The English Presbyterian Church, Menai
Bridge, is on the eastern side of Bridge Street and is clearly
visible from Chapel Street close to its southern flank. Preaching in
English first started in the New Hall in 1867. In 1882-1883 the site
for new premises was secured and this chapel was built in 1888. The
Decorated Gothic building is laid out in a cruciform plan, with a
lower storey housing the vestry, schoolroom, and so on. The tower
and spire incorporates the entrance.
The Church of St Mary & St Nicholas,
Beaumaris, occupies grounds between Church Street (east) and Steeple
Lane (west). It was founded about 1330 to serve the new town here.
It retains an original decorated nave, with four-bay arcades. The
chancel was rebuilt around 1500 in Perpendicular style. The four
stage west tower has a battlemented parapet. The upper section was
remodelled in the early 1800s, and the north vestry and south porch
Capel Seion is at the south-west corner of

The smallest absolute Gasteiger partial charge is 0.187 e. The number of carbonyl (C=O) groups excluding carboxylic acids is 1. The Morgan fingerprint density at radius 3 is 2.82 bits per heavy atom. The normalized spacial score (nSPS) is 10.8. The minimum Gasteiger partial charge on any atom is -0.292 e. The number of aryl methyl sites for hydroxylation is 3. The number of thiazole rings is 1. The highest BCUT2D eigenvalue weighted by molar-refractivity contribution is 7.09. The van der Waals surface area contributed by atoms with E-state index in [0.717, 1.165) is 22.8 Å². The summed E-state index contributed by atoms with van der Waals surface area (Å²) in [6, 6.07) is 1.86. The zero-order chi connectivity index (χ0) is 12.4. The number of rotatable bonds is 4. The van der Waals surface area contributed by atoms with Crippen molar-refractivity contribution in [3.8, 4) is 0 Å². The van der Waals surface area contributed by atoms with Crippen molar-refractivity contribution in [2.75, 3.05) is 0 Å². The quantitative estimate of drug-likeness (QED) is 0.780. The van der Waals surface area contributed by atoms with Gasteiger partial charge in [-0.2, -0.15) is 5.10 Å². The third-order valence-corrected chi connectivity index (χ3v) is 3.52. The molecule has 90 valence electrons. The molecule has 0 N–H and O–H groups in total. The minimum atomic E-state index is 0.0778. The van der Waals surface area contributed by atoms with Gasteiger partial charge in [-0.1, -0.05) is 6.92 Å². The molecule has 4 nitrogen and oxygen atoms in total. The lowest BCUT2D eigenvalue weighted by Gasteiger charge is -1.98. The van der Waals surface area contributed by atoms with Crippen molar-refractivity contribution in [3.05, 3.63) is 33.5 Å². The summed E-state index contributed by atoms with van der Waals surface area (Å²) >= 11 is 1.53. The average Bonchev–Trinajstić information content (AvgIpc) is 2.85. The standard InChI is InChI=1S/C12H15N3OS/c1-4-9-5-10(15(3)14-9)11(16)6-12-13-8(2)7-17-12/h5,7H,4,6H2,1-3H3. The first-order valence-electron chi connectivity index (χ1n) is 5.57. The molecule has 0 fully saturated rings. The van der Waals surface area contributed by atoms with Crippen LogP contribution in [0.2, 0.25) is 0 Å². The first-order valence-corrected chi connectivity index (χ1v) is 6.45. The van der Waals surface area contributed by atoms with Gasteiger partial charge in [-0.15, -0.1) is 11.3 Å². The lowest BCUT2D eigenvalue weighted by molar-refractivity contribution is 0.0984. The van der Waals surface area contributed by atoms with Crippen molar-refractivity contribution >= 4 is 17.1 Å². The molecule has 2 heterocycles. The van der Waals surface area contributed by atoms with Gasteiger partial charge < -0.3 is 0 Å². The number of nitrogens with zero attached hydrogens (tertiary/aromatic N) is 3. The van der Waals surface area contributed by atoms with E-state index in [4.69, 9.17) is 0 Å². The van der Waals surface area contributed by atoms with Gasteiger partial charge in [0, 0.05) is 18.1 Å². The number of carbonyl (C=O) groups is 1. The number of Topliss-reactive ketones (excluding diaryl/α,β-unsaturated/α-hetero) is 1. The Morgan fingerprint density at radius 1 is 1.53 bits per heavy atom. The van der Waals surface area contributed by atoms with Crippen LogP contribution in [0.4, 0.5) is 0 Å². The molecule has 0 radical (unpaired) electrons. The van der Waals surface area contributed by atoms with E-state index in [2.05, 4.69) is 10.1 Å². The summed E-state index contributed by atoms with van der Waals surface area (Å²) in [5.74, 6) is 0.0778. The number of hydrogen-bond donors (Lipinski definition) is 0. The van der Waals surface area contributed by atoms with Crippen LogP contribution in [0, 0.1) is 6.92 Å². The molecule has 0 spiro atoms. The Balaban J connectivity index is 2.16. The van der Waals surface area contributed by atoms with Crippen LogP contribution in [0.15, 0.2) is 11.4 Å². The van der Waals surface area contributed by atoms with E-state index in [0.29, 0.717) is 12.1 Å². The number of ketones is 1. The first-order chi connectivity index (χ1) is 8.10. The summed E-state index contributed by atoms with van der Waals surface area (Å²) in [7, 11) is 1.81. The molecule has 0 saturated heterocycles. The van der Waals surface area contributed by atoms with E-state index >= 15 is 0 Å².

Steeple Lane and Chapel Street. The first Capel Seion was built in
1784, the earliest nonconformist foundation here. It was smaller and
orientated differently, but a larger building was clearly needed.
The present Italianate chapel of scribed roughcast painted
yellow-brown was standing by 1889 and remained in service for about
a century. It closed at the end of the 1900s and has since been
converted into a private residence.
St Cybi's Church, Holyhead, is on the west
side of Victoria Road, around seventy metres south of the junction
with Swift Square. A church was traditionally founded here by St
Cybi within the walls of a late Roman fort. The present building
dates mainly from the late 1400s and/or early 1500s. The chancel
incorporates masonry of the previous structure (1200s). Restoration
was carried out in 1877-1879 by Sir Gilbert Scott. The Stanley
chapel dates to 1896-1897.
All photos on this page kindly contributed
by Elliott Brown, via the 'History Files: Churches of the
British Isles' Flickr group. Additional information by Elliot